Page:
“We strongly request that you eliminate these domain names from all your corporate or personal browsers, and avoid clicking on them,” the company warned its customers. “At this hour, it has become apparent that as a result over the dispute for these three domain names, we do not currently have control over the domains or email coming from them.”

The warning continued: “There is an unidentified third party that is attempting to chat and may engage with clients when visiting the three domains. It is imperative that you do not communicate or provide any sensitive data at these locations.”

Newtek did not respond to requests for comment.

Domain hijacking is not a new problem, but it can be potentially devastating to the victim organization. In control of a hijacked domain, a malicious attacker could seamlessly conduct phishing attacks to steal personal information, or use the domain to foist malicious software on visitors.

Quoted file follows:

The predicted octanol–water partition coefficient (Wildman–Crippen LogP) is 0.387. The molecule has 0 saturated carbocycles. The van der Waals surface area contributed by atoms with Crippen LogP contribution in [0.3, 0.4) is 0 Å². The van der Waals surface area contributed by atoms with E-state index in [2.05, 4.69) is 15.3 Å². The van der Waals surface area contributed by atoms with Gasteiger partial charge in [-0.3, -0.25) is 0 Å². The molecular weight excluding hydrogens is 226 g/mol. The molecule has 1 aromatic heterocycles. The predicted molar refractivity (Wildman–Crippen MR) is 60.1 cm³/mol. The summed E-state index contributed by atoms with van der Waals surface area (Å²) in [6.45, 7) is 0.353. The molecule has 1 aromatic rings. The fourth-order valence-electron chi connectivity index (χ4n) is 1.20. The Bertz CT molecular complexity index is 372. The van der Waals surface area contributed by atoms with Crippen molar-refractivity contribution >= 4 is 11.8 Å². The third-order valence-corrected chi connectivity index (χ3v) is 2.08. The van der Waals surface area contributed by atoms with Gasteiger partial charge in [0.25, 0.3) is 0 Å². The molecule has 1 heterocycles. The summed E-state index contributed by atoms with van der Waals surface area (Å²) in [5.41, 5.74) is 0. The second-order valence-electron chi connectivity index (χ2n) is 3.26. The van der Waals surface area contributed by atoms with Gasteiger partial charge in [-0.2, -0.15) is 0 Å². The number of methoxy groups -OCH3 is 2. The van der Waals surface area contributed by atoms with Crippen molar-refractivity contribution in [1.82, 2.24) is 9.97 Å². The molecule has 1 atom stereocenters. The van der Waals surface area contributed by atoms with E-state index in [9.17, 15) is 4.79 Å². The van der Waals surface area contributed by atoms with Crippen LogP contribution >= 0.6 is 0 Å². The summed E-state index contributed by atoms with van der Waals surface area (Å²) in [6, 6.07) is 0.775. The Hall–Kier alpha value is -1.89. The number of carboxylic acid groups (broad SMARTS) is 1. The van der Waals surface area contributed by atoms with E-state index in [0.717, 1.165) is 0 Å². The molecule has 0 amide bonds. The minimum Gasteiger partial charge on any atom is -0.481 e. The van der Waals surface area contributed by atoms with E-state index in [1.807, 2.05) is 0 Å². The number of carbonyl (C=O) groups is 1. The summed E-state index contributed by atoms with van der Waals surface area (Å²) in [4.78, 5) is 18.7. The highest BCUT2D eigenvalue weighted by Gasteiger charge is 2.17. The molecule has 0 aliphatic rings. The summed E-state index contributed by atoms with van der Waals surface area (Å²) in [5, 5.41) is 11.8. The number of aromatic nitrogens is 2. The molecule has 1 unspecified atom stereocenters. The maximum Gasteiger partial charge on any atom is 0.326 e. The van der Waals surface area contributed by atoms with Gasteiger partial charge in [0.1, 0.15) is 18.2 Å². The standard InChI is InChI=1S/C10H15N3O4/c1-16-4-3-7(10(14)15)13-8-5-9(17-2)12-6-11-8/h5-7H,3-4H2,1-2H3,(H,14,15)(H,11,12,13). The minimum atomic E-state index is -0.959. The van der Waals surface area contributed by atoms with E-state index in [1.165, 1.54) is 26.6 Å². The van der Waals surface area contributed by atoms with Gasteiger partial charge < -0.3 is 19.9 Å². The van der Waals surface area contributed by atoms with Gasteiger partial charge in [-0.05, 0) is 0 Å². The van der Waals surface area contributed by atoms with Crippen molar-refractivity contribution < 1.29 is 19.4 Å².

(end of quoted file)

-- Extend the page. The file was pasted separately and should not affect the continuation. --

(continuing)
Newtek is not just a large Web hosting firm: It aims to be a one-stop shop for almost any online service a small business might need. As such, it’s a mix of very different business units rolled up into one since its founding in 1998, including lending solutions, HR, payroll, managed cloud solutions, group health insurance and disaster recovery solutions.

“NEWT’s tentacles go deep into their client’s businesses through providing data security, human resources, employee benefits, payments technology, web design and hosting, a multitude of insurance solutions, and a suite of IT services,” reads a Sept. 2017 profile of the company at SeekingAlpha, a crowdsourced market analysis publication.